Imagine that two years ago, you sequestered a jury of 12 Americans, kept them in a news-free zone, and brought them today to hear former FBI Director James Comey testify before the Senate Intelligence Committee. Chances are that all of them—no matter what their political beliefs—would be stunned and outraged.
From the perspective of one of these Americans, Comey dropped bombshell after bombshell: The Russians are mucking around in American democratic elections, trying to change how we think, how we act, how we vote—and they will be back. The attorney general cannot be trusted to ensure impartial enforcement of the law. The president fired the FBI director and then lied about why he did it. Yet by the time Comey said these things in an open hearing, all of it was old news. It should have been more shocking than it was, but on some level, Americans were used to it.
Some historical context here is important. Only one FBI Director has ever been fired since J. Edgar Hoover took the job back in 1924: William Sessions, who was sacked by President Bill Clinton in 1993 after the Justice Department's own Office of Professional Responsibility found so many severe ethical lapses, they filled a 161-page report. It included schemes to avoid paying taxes, using government funds to build an expensive home fence that actually reduced the security of the property, using FBI resources for personal purposes, and involving his wife, Alice, in bureau management in “entirely inappropriate” ways. Comey, by contrast, was fired by President Trump for doing his job. Big difference. One was miscarrying justice and abusing power; the other was carrying out justice and speaking truth to power.
Similarly, the only episode in recent history approximating the cloud hanging over the attorney general’s office occurred during the Watergate scandal. That attorney general chose to resign rather than fire White House special prosecutor Archibald Cox and impede an investigation reaching into the White House. This attorney general, by contrast, appears to be implicated in an investigation that reaches into the White House.
Finally, never in American history has a foreign power so deliberately, powerfully, and maliciously tried to distort the cornerstone of American democracy. Comey sent this point home in the hearing, declaring, “There should be no fuzz on this whatsoever. The Russians interfered in our election during the 2016 cycle. They did it with purpose. They did it with sophistication. They did it with overwhelming technical efforts. … It is a high confidence judgment of the entire intelligence community. ... It's not a close call.”
Comey’s testimony delivered a “shock and awe” campaign, FBI-style: calm, cautious, and candid, at once stoic and relatable. It was as though Comey were trying to reach through our television sets and shake the body politic into our collective senses.
And yet, his shock and awe testimony may not shock and awe for long. The biggest story of the day is how unlikely this is to remain the biggest story. In all likelihood, after the Twittersphere dies down, partisans will retreat to their respective corners and business as usual will return to Washington.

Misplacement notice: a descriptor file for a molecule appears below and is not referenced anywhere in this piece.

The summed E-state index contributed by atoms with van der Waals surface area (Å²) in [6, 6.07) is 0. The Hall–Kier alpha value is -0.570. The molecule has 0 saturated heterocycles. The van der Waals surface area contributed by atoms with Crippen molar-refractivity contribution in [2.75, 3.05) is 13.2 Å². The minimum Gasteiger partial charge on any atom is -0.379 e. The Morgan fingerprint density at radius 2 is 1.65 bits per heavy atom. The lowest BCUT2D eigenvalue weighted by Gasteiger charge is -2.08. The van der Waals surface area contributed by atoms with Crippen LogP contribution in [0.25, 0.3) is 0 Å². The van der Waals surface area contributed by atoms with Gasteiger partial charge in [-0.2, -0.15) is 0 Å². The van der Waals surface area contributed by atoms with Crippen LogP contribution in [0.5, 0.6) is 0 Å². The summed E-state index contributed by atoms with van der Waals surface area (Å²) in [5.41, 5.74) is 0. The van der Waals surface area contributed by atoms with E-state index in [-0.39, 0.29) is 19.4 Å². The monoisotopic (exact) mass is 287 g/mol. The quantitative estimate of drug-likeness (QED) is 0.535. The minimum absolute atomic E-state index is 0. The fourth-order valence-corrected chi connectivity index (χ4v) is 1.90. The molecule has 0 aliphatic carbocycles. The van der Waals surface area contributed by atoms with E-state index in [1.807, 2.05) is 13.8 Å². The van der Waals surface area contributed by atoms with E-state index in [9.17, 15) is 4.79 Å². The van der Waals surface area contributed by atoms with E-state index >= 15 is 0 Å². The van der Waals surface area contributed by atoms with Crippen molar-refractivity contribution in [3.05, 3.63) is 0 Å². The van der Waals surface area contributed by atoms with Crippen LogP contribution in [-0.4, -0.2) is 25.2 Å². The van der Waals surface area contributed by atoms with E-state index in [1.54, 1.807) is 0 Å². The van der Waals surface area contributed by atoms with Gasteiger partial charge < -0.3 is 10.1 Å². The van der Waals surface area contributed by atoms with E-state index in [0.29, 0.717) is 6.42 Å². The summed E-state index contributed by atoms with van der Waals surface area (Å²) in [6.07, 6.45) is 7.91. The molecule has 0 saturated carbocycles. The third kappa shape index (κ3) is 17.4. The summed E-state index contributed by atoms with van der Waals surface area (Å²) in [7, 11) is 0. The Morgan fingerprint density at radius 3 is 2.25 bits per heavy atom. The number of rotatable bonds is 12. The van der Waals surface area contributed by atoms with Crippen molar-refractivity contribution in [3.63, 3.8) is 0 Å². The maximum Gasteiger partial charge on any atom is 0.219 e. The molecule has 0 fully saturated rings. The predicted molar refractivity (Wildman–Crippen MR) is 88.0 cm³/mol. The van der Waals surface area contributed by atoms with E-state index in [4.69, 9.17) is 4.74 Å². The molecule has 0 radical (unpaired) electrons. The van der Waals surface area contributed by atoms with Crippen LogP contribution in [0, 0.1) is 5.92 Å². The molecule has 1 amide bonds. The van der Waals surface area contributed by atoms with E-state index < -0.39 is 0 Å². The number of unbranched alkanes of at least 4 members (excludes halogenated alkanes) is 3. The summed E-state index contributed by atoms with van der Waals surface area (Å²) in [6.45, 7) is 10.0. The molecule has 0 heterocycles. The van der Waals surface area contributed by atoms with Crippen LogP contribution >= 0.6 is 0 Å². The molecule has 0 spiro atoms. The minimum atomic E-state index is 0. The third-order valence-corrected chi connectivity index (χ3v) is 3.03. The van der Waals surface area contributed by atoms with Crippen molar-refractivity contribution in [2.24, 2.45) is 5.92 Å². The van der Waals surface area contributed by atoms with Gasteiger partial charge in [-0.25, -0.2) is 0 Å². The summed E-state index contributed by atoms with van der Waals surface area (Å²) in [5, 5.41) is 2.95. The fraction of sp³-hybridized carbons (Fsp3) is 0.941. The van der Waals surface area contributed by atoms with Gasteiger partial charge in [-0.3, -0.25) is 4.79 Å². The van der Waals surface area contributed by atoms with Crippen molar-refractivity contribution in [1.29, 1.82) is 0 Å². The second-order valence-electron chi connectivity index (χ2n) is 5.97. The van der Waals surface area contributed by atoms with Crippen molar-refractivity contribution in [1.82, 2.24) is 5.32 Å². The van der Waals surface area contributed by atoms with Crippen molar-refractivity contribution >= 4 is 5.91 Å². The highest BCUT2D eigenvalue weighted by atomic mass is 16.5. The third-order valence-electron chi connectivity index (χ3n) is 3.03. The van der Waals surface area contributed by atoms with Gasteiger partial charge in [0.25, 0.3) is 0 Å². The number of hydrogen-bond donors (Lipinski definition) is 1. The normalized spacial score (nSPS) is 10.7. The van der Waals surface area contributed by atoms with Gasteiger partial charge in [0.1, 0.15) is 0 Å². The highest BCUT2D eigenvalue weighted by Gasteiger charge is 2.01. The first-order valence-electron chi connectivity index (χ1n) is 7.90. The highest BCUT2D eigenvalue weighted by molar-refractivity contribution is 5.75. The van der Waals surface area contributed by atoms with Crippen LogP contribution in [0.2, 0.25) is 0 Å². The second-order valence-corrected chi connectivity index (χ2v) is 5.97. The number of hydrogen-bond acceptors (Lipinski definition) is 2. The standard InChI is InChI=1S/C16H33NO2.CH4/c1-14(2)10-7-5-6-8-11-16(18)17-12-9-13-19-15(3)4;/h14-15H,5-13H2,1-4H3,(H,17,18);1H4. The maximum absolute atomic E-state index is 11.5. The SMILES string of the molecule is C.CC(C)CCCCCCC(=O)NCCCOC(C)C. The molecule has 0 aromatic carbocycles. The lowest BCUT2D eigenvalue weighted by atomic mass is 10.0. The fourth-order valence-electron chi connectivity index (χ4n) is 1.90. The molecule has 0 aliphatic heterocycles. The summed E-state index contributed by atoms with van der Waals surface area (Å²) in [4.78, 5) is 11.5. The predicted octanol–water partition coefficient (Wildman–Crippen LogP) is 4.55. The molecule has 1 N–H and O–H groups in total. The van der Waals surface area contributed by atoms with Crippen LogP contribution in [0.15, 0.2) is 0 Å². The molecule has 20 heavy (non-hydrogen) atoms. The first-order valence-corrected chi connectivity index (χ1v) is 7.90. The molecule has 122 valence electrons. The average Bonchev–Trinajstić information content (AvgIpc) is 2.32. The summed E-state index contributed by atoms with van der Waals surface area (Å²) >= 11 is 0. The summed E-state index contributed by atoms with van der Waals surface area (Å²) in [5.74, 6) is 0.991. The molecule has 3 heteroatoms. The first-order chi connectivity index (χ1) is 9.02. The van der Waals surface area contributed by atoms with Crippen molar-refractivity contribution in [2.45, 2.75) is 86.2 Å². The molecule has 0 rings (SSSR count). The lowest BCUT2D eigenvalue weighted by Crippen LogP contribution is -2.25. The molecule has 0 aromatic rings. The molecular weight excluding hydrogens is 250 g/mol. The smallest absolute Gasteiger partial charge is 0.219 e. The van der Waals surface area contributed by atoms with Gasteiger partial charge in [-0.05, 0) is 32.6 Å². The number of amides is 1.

Because of something called the “normalization of deviance:” the more frequently exceptional things happen, the less we think of them as exceptional. Over time, we become desensitized to events that fall far outside the normal range—often with disastrous consequences. The space shuttle Challenger exploded in 1986 despite previous shuttle launches that revealed O-ring seals in the shuttle’s rocket boosters were cracking in cold weather. They shouldn’t have been cracking at all. But NASA “normalized” the poor performance of O-rings as acceptable and okayed the launch, even with record low temperatures forecast for liftoff. Seven astronauts, including Christa McAuliffe, the first teacher in space, were killed.
We experience the normalization of deviance in daily life, too. Ever hear a funny noise in your car? The first time, it seems alarming. After living with it for a few days, however, you think it must not be so serious after all. You tell yourself the car seems to be running just fine. You grow accustomed to the noise. After a while you don’t notice it anymore. And maybe the car really is fine. Or maybe the funny noise is an indication that the car is about to experience a catastrophic breakdown (which is what happened to me one night, when I assumed a strange noise in my car was really nothing, until the car broke down on the freeway, at night, in Los Angeles, “without warning.”)
The Trump era has brought the normalization of deviance to politics. In four short months, this administration’s national-security advisor has had to resign in disgrace for lying about his contacts with Russians and now faces possible criminal charges. The attorney general is so tainted by his own Russian-related activities that he has had to recuse himself from the bureau’s investigation of Russian-related activities. And the FBI director, who by law serves a 10-year term precisely to ensure independence from the president, was fired by the president because he was independent. This is bizarro world. Any one of these events would in normal times be enough to bring down a president. And yet senators today were talking about whether President Trump’s exact words to Jim Comey constituted a hope, a wish, an order, a directive, a threat, or as one senator characterized it, simply a “light touch” approach.
Comey was right about one thing: The Russians “are coming after America.” They may not have to. In this era of normalized deviance, we are defeating ourselves.
Read Amy Zegart's comments and those from other Stanford faculty in this Stanford News Service article.